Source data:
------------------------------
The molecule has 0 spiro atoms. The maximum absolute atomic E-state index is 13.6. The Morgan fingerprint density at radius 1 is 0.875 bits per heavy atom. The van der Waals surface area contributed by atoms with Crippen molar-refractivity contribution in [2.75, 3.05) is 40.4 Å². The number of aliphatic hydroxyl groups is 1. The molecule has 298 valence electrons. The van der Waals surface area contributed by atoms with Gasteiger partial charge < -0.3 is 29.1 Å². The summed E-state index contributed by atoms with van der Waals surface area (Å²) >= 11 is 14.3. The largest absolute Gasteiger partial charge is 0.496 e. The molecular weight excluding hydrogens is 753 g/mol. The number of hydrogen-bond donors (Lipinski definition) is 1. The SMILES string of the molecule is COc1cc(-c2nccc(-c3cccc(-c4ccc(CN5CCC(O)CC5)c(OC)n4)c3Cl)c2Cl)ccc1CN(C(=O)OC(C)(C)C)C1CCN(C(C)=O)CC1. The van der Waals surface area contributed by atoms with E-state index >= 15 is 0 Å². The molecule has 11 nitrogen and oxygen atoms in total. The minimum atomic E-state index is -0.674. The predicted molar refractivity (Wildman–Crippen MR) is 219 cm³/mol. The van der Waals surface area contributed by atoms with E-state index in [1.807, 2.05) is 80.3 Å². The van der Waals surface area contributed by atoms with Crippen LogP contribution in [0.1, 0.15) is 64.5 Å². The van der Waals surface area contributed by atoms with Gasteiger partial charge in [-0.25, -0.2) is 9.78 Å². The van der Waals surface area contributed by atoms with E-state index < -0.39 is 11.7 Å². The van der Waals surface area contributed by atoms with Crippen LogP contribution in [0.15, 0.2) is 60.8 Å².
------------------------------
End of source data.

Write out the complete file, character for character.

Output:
The molecule has 0 spiro atoms. The maximum absolute atomic E-state index is 13.6. The Morgan fingerprint density at radius 1 is 0.875 bits per heavy atom. The van der Waals surface area contributed by atoms with Crippen molar-refractivity contribution in [2.75, 3.05) is 40.4 Å². The number of aliphatic hydroxyl groups is 1. The molecule has 298 valence electrons. The van der Waals surface area contributed by atoms with Gasteiger partial charge < -0.3 is 29.1 Å². The summed E-state index contributed by atoms with van der Waals surface area (Å²) >= 11 is 14.3. The largest absolute Gasteiger partial charge is 0.496 e. The molecular weight excluding hydrogens is 753 g/mol. The number of hydrogen-bond donors (Lipinski definition) is 1. The SMILES string of the molecule is COc1cc(-c2nccc(-c3cccc(-c4ccc(CN5CCC(O)CC5)c(OC)n4)c3Cl)c2Cl)ccc1CN(C(=O)OC(C)(C)C)C1CCN(C(C)=O)CC1. The van der Waals surface area contributed by atoms with E-state index >= 15 is 0 Å². The molecule has 11 nitrogen and oxygen atoms in total. The minimum atomic E-state index is -0.674. The predicted molar refractivity (Wildman–Crippen MR) is 219 cm³/mol. The van der Waals surface area contributed by atoms with E-state index in [1.807, 2.05) is 80.3 Å². The van der Waals surface area contributed by atoms with Crippen LogP contribution in [0.1, 0.15) is 64.5 Å². The van der Waals surface area contributed by atoms with Gasteiger partial charge in [-0.25, -0.2) is 9.78 Å². The van der Waals surface area contributed by atoms with E-state index < -0.39 is 11.7 Å². The van der Waals surface area contributed by atoms with Crippen LogP contribution in [0.15, 0.2) is 60.8 Å².